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Pepper Companion Plants: Full List of Pairings
From sprout to harvest, you want your pepper plants to stay happy, healthy, and productive. One of the best ways to manage that is by planting the right pepper companion plants! Luckily, there’s a very long list of plants that make good neighbors for your peppers.
Full List of Pepper Companion Plants
The following vegetables, flowers, and herbs all work well with both hot and bell pepper varieties. They may improve soil quality, discourage bugs and diseases, or otherwise help your pepper plants grow large and tasty.
Plan how you’ll arrange your peppers and their companions ahead of time. Large companion plants need careful spacing to make sure that they won’t eventually choke out your peppers. Most seed packets come with spacing information, so take both your pepper and the companion’s needs into consideration when planning. If you purchase from a greenhouse, ask the staff for size and spacing information.
Vegetables to Plant with Peppers
• Beans, Peas, and Other Legumes – Beans and other legumes grow happily alongside peppers and offer shade/wind protection. While some suggest that the nitrogen from bean plants can be a problem for peppers, I’ve never had an issue planting the two together. The only worry is keeping them spaced properly so that they don’t crowd each other.
• Beets, Carrots, and Parsnips – These root vegetables can be grown in between pepper rows as ground cover.
• Corn – While it may seem counterintuitive given its height, corn can actually make a good pepper companion plant. The corn’s shade and wind-breaking abilities can keep peppers from drying out, and it may act as an aphid trap crop for your peppers.
• Cucumbers – Sprawling cucumbers can offer ground cover, with moisture retention and weed prevention. Make sure you leave plenty of room or use a trellis.
• Lettuce, Spinach, and Chard – Lettuce, spinach, and chard all provide great ground cover for your peppers, retaining moisture and preventing weeds. In return, the peppers will shade the cool-weather-loving leafy greens.
• Okra – This southern favorite makes an excellent pepper companion, since it enjoys similar soil, water, and weather conditions. And yes, you can grow it in the north: simply start it indoors about 6 weeks ahead of time. A good variety is Clemson Spineless, which is ready to harvest in about 55 days.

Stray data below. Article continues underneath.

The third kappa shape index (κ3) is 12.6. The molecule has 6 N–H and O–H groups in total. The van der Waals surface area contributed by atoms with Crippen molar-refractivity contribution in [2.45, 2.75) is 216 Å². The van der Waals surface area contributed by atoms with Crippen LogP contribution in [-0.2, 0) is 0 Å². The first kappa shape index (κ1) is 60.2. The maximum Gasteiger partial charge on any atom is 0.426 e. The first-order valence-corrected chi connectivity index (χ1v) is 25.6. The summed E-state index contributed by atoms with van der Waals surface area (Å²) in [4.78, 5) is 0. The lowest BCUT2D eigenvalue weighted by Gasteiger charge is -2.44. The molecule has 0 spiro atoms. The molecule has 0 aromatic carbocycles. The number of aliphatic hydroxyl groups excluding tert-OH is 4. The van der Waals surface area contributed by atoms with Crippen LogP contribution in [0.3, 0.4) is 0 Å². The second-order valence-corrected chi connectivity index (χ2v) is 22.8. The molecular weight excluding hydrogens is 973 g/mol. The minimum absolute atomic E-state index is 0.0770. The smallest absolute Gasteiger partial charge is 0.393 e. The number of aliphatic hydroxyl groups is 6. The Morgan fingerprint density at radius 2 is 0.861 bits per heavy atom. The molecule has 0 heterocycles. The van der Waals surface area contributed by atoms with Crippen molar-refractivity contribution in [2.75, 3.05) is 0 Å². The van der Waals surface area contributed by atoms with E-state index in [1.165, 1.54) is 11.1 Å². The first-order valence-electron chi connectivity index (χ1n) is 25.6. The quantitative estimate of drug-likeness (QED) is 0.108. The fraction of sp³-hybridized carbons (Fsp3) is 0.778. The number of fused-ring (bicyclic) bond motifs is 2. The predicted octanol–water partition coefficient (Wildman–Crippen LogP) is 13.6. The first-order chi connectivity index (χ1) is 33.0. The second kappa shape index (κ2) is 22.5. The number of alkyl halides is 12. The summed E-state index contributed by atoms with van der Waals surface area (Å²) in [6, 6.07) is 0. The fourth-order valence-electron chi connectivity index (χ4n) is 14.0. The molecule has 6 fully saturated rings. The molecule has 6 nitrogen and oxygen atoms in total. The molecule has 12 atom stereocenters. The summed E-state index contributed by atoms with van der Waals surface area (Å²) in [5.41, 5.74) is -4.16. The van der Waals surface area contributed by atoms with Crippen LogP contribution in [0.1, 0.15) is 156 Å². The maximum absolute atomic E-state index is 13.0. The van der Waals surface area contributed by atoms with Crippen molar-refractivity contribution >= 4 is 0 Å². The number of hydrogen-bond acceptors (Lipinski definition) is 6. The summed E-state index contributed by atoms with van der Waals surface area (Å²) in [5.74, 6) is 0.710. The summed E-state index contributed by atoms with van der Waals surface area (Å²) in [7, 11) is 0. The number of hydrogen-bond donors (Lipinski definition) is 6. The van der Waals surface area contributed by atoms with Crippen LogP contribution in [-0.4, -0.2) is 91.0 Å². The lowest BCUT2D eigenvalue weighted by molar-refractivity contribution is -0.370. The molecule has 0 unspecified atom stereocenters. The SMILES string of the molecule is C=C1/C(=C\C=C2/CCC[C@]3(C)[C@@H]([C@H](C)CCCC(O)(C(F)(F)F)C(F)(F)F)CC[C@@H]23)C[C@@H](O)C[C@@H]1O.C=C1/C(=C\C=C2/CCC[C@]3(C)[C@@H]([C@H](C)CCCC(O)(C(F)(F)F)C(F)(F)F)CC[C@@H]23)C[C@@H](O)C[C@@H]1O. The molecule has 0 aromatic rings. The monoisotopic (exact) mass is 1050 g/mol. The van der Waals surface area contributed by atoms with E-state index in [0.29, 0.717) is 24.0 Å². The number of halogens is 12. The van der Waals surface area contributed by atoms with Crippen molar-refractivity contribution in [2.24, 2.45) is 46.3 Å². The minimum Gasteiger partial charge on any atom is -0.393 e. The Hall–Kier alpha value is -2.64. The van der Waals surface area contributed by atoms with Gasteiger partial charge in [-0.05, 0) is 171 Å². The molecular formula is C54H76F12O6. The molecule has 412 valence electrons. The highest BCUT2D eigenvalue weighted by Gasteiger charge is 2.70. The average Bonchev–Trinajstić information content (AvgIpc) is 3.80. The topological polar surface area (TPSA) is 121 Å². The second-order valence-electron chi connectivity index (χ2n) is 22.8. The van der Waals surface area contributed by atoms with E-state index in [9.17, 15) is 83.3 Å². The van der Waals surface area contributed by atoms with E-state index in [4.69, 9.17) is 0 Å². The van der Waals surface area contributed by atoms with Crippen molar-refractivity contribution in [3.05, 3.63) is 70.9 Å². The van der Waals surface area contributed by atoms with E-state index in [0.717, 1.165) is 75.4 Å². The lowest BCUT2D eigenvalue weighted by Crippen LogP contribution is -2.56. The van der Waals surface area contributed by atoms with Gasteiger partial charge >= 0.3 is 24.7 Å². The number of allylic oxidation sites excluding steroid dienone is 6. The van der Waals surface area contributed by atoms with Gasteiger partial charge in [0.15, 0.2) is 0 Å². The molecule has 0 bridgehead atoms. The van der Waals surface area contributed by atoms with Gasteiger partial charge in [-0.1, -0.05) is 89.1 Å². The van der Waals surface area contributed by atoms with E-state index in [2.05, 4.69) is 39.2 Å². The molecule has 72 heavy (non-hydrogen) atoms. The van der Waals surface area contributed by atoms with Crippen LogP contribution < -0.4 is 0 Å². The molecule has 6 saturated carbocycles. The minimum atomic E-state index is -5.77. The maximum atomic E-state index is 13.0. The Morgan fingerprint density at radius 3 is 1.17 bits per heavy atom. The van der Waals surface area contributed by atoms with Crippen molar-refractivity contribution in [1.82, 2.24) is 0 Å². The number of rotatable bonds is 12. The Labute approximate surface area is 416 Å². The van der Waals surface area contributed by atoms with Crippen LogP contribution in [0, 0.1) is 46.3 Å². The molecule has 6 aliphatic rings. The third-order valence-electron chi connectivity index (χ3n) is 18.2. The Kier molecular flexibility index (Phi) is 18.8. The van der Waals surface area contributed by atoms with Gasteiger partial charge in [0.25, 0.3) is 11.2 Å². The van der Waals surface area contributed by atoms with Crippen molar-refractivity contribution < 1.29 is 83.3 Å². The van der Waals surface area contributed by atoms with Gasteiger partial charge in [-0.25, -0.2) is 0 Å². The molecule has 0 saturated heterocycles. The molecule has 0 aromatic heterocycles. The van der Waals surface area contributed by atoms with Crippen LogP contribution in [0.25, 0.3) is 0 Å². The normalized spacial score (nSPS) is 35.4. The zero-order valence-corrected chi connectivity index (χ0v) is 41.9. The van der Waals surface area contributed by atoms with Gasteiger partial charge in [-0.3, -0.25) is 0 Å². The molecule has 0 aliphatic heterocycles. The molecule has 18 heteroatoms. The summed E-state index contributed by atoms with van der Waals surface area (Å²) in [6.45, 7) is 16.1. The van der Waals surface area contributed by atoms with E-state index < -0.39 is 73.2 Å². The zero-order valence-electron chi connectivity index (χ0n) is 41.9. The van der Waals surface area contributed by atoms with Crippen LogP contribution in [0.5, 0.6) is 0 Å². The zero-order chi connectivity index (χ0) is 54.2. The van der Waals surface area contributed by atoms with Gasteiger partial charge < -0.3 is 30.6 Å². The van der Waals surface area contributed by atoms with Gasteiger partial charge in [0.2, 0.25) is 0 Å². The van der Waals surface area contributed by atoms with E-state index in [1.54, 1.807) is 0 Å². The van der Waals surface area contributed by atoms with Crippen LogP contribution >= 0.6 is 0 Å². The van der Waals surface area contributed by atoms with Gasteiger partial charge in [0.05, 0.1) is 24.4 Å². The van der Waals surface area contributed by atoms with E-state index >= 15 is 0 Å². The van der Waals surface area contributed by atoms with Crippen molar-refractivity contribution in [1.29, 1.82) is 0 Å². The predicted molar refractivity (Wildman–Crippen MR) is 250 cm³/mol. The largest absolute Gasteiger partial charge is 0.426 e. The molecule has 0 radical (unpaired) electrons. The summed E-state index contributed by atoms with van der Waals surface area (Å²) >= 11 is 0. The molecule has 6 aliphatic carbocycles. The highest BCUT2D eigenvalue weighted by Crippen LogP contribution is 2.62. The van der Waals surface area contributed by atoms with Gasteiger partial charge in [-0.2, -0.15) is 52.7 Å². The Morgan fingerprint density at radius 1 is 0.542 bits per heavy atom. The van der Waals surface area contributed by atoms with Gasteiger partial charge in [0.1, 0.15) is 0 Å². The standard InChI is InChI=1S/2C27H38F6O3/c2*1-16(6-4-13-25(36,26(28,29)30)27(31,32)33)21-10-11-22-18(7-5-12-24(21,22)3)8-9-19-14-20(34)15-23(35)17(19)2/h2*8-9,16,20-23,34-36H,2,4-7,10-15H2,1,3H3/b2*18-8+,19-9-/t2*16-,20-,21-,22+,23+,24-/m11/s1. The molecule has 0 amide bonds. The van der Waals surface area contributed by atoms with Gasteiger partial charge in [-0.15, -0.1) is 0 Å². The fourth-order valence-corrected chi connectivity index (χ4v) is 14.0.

• Onions, Garlic, and Other Alliums – These strong-smelling vegetables all help keep bad bugs at bay.
• Other Pepper Varieties – Some gardeners worry about growing different pepper varieties close together. (For example, a few bell peppers, a tabasco, and a jalapeno all in one space.) While it’s true that they can cross pollinate, the results are only noticeable when you grow seeds from the previous year’s crop. As long as you don’t intend to save the seeds, feel free to grow all your peppers together! They benefit from each other’s company.
• Pumpkins, Zucchini, Yellow, and Winter Squashes – Given ample space, even large squashes can make good companions for your peppers. They help retain moisture and prevent weed buildup.
• Radishes – Radishes grow quickly and pair well in between rows of peppers as ground cover. If started before your peppers, they can also function as a flea beetle trap crop.
Flowers to Plant Near Peppers
• Alyssum – Alyssum acts as a ground cover while also attracting beneficial insects that feed on aphids and other pests.
• Calendula – Pretty calendula attracts pollinators and other beneficial bugs.
• Geraniums – Large, attractive geraniums repel a number of bugs, including those awful Japanese beetles that infest the garden every summer.
• Marigolds – Both French and African marigolds can deter bugs.
• Nasturtiums – Nasturtiums can act as a great trap crop when planted near your peppers. They also bring in pollinators. But give them plenty of space – they get very bushy!
• Petunias – Colorful petunias can keep bad bugs at bay.
• Sunflowers – Sunflowers can encourage beneficial insects, like pollinators and predatory bugs that feed on pests.
Herbs to Plant Near Peppers
The following herbs can all keep away pests, and some may improve your peppers’ flavor.
• Bee Balm
What NOT to Plant Next to Peppers
You should place some plants and trees far away from peppers. They can share diseases or will otherwise stunt your pepper’s growth.
Plants to Avoid with Peppers
• Apricots – Apricot trees and peppers can share diseases.
• Broccoli, Cabbage, and Kohlrabi – These members of the brassicas family have different soil preferences.
• Fennel – Fennel can inhibit the growth of pepper plants.
• Potatoes – Potatoes and peppers can share blight.
Possible Companion Plants: Tomatoes and Eggplants
I’ve added fellow nightshades tomatoes and eggplants to an additional section for possible or “proceed with caution” companion plants. Eggplants and tomatoes are often considered good companions for peppers because they’re all in the same family and have similar growth needs.
However, that can also be a problem: tomatoes and eggplants can share diseases and pests, and they’ll require the same nutrients as peppers since they’re in the same family.
If you choose to plant eggplants or tomatoes with your peppers, make sure you rotate your crops frequently, and plant the nightshades in an area where they weren’t planted last year. And don’t crowd them all – offering space for air flow between all the tall, bushy plants will lessen the chance of rot and shared diseases.
You should now have a good list of companion plants for your peppers. Try them and see what works best!
Looking for more pepper-related tips? Here’s a guide to growing peppers in containers.